Here's The First Ever Image Of A Black Hole Finally Captured

Here's The First Ever Image Of A Black Hole Finally Captured

For decades, we have heard and talked about this. Scientists have finally managed to capture an image of a black hole.

Movies were made, stories were told and theories were formed. Finally, they have all come true. A black hole is no more theory from our Science textbooks but it is real. Give rest to our imaginations because we can now see how it really looks.


Scientists have been able to capture the first-ever image of a black hole, BBC reported.

Based on an announcement on Wednesday morning from the researchers at the National Science Foundation, a global network of telescopes was used to capture an image of a supermassive black hole and the shadow at the center of a galaxy known as Messier 87 or M87. The massive galaxy is near the Virgo galaxy cluster 55 million light-years from Earth. This black hole has a mass that is 6.5 billion times that of our sun.



According to NASA, black holes are made up of large amounts of matter that is squeezed into a tiny area. It creates a gravitational field that allows everything around it including light to be pulled into it. Capturing an image of a black hole remained a big challenge for researchers over the years due to the strength of the gravitational field that pulled anything into it such that there was no point of return.

The visual evidence of the black hole confirms the theories of general relativity by Albert Einstein. The historic image captured shows a central black region, surrounded by a ring of light that looks brighter below.


Being the first visual evidence for the existence of what has been theoretically studied for decades, this is a major achievement for scientists. "We have seen what we thought was unseeable," said Sheperd Doeleman, director of the Event Horizon Telescope Collaboration to CNN. "We have seen and taken a picture of a black hole."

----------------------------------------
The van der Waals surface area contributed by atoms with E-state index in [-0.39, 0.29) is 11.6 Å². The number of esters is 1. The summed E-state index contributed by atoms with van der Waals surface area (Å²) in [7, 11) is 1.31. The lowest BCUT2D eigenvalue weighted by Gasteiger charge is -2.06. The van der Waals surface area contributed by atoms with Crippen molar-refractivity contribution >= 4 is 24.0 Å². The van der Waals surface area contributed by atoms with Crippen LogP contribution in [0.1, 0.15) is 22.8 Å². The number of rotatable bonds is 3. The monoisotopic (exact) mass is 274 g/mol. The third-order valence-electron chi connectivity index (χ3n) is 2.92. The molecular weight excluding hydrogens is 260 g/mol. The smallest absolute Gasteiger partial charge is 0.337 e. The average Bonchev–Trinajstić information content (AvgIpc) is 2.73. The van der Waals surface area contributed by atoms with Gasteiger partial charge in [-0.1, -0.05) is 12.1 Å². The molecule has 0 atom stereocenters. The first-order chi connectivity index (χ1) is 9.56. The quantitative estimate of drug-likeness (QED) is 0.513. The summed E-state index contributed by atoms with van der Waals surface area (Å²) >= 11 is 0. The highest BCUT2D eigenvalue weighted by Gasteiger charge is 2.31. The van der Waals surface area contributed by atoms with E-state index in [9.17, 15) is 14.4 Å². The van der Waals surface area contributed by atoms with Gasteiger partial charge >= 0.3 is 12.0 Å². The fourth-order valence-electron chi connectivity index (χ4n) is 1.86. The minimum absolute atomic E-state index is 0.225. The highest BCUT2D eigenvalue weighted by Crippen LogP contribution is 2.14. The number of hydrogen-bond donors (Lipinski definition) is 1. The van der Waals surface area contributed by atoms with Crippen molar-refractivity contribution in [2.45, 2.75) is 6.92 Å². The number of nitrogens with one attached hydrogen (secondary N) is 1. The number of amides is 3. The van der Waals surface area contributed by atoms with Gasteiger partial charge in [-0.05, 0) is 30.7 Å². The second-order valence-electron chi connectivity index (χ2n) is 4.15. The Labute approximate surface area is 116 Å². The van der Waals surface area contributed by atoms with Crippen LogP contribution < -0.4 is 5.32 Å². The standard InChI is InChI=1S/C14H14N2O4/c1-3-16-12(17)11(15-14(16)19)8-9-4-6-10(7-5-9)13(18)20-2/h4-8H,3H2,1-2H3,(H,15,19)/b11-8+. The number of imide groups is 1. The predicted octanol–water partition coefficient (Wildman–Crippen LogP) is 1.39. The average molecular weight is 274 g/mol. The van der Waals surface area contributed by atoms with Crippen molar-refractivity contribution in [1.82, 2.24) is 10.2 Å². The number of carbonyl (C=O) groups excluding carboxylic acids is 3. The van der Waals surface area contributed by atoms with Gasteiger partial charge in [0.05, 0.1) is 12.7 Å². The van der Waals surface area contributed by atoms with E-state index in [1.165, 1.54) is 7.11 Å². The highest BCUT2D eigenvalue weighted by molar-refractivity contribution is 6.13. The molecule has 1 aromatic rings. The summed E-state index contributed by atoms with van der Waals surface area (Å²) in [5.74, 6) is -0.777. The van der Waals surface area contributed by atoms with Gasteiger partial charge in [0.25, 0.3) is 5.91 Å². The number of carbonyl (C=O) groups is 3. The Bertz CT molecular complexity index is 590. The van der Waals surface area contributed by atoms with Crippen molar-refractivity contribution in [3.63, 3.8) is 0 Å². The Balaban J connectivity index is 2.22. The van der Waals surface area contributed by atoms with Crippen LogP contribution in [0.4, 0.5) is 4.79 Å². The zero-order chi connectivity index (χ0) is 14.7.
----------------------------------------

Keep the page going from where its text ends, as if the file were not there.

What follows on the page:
The project which began more than a decade ago involved more than 200 researchers, along with the global network of telescopes called Event Horizon Telescope Collaboration (EHT). Katie Bouman, a young researcher on the team, says “Even though we had worked on this for years, I don’t think any of us expected we would get a ring that easily,” she says. “We just expected a blob,” TIME.



The combined power of eight radio telescopes around the world that effectively created a virtual telescope equal to the size of the Earth was used to capture the image of the black hole. ALMA, APEX, the IRAM 30-meter telescope, the James Clerk Maxwell Telescope, the Large Millimeter Telescope Alfonso Serrano, the Submillimeter Array, the Submillimeter Telescope and the South Pole Telescope were used in combination to capture the first ever image.



"The observations were a coordinated dance in which we simultaneously pointed our telescopes in a carefully planned sequence. To make sure these observations were truly simultaneous so that we could see the same wavefront of light as it landed on each telescope, we used extremely precise atomic clocks at each of the telescopes," said Daniel Marrone, associate professor of astronomy at the University of Arizona to CNN.

5,000 trillion bytes of data, collected over two weeks, were processed through supercomputers to retrieve the images. The details of further observation were published in the Astrophysical Journal Letters in a series of 6 research papers.